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White Noise: Dusky – Lost Highway

Monday, 20 February 2012

Dusky – Lost Highway

Label: Anjunadeep

Lost Highway

Three Colours

Someone Like You

Deep House is not a genre that the UK dance scene is particularly famous for, but given the strength of the releases by duo Dusky, aka Alfie Granger-Howell and Nick Harriman, this might be set to change. Since their debut long player Stick By This emerged the pair have been one to watch, and this EP proves they have so much more to give. This giving occurs not only under the Dusky moniker as the pair also record more upbeat House jams as Solarity, but under both guises there is an impressive show of skill alongside a killer sense for mood.

The EP kicks off with an extended mix of Lost Highway, a standout cut from their LP which is already on the way to becoming a Deep House classic. A stripped beat with more than a little swing introduces deep, melancholic chords and an echoing vocal line. The groove is firmly established by a simple 4/4, and these dance chops are twinned with an extraordinarily emotive tone; sweeping strings and a moving ‘you’ looping across the soundfield and producing that powerful melancholy that only the deeper end of House music can conjure. You have to hear it to get what’s so extraordinary about this track, but there’s no doubt that it’s something special, not to mention it has the potential to be a 4am club anthem.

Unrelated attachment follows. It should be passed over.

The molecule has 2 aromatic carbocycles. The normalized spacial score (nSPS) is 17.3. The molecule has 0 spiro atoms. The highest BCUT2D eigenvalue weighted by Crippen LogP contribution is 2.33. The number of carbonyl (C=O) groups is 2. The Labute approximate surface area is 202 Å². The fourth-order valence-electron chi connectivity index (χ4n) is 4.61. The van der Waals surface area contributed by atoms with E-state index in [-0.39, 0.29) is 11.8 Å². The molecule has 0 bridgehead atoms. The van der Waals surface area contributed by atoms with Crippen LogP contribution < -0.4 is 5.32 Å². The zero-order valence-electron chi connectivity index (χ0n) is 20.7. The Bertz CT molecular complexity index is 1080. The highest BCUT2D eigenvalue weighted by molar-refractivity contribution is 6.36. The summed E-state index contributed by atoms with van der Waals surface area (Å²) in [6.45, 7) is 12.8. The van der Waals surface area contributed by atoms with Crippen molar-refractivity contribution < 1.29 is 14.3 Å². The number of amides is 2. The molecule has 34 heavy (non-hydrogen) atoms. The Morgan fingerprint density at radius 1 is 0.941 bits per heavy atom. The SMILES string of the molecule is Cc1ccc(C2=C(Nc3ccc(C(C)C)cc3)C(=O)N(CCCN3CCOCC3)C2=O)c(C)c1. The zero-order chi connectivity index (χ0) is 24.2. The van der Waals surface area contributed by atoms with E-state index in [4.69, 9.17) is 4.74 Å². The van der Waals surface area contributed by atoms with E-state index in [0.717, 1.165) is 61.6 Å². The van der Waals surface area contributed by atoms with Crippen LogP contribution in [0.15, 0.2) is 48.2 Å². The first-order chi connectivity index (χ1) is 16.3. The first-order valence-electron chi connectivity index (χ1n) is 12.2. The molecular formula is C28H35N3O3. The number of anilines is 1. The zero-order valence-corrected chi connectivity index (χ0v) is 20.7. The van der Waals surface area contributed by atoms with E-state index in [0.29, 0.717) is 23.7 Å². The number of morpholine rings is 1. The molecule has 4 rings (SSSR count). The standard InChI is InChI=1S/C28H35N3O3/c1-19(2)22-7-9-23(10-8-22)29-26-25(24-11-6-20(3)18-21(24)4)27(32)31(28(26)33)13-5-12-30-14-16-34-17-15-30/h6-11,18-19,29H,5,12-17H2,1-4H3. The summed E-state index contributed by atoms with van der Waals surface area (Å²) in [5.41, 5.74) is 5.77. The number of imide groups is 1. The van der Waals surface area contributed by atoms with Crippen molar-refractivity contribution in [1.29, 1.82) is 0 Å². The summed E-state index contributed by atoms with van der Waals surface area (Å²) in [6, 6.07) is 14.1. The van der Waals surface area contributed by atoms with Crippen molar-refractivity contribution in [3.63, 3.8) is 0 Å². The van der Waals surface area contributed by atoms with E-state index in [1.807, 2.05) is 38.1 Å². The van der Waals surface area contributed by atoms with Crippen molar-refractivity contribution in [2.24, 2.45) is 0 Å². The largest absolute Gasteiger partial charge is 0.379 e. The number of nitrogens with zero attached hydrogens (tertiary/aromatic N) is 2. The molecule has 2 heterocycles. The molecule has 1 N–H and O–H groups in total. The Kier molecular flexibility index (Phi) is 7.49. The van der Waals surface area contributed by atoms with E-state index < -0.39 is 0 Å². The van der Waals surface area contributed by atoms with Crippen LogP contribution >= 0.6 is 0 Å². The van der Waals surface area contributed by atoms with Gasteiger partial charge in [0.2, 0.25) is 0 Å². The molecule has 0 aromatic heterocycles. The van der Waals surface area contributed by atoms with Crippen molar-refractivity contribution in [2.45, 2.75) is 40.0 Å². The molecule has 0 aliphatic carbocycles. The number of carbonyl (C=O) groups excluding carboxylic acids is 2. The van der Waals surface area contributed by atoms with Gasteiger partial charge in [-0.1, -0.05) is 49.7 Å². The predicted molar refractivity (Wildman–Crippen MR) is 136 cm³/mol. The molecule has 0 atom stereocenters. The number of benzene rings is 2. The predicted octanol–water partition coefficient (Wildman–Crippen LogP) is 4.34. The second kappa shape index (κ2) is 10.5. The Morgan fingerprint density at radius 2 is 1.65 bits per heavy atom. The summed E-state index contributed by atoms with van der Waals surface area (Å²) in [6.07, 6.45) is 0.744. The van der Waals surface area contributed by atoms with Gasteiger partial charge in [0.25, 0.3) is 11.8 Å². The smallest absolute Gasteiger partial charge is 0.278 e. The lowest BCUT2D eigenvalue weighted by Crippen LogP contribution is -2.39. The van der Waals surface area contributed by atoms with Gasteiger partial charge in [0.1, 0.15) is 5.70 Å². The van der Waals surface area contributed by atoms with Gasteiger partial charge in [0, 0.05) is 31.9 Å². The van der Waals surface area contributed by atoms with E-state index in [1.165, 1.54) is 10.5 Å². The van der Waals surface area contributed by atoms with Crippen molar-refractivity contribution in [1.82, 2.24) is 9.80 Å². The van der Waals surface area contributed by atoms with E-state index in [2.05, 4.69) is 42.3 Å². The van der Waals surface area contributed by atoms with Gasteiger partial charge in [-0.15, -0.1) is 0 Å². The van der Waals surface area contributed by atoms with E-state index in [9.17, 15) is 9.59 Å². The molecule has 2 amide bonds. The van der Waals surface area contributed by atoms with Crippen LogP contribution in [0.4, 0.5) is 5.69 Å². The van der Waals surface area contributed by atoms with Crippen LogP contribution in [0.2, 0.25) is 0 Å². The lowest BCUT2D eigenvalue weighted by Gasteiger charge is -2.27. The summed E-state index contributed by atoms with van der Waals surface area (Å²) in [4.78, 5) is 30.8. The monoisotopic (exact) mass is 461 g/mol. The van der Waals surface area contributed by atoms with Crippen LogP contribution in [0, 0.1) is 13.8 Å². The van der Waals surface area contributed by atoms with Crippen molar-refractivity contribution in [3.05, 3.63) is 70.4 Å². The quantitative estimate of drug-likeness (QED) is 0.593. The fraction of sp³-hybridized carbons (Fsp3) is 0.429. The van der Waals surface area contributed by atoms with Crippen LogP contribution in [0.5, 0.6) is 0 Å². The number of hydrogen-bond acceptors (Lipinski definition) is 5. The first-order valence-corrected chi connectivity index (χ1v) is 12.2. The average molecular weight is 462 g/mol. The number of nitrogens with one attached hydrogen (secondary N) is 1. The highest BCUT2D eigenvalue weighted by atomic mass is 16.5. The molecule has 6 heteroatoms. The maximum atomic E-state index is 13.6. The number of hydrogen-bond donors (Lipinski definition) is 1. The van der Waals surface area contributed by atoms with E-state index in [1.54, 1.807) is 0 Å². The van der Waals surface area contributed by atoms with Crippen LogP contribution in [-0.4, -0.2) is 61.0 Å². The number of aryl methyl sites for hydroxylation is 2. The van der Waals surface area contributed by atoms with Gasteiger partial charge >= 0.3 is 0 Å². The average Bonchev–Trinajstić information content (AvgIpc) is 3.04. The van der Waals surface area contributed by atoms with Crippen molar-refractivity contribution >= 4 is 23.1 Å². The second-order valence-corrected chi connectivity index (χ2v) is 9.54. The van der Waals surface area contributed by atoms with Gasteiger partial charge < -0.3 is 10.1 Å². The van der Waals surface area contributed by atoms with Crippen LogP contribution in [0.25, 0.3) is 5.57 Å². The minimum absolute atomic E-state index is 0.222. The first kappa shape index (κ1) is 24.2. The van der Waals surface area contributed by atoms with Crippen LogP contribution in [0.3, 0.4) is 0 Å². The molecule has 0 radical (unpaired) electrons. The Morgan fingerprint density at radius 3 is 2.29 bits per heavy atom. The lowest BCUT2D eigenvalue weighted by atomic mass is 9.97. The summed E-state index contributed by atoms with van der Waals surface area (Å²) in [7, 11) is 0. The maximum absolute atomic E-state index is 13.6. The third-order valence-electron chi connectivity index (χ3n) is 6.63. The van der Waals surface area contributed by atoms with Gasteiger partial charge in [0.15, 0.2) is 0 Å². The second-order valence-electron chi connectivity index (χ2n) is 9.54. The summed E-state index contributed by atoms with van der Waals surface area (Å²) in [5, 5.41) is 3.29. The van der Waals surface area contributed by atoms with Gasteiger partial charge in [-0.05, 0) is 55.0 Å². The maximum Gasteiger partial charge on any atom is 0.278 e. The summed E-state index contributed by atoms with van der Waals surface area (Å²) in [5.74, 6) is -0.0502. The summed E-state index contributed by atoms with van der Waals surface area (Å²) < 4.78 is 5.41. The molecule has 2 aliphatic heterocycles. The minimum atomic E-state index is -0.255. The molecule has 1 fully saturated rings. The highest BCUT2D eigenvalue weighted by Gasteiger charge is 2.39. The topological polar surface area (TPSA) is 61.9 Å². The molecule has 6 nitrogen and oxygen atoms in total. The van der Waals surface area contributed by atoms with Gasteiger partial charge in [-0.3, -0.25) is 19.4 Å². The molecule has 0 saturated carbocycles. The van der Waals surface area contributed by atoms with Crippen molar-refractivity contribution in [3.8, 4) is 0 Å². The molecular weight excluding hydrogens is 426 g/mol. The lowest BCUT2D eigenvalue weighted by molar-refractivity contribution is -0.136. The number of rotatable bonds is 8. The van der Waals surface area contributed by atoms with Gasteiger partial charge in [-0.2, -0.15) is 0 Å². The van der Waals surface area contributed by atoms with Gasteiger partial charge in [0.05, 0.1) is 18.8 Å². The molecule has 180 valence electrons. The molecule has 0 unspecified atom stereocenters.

But this EP is more than just a rehash of old material. Three Colours takes a harder approach with a firm bass pulse driving a meaty bassline that gives way to twinkling synths and a plaintive vocal refrain. All the compositions here are fairly simple but this really works to the pair’s advantage, as it’s impressive how they produce both a strong groove and a deep atmosphere with so few elements. Final original cut Someone Like You does one better, slowing things down with soft, moody chords and spare production laying the base for a powerful vocal sample and fleeting synth accents. Hugga Thugg remixes Lost In You to close off the digital release, offering a more upbeat affair with sharp beats, skittering synths and a well applied selection of vocal slices, providing a nice but ultimately unremarkable end to the release. Whether you ignore it or not, the strength of the three original Dusky tracks here should be more than obvious; and the abundance of late-night atmospherics and clear danceability should make this an essential for DJs and Deep House fans alike.


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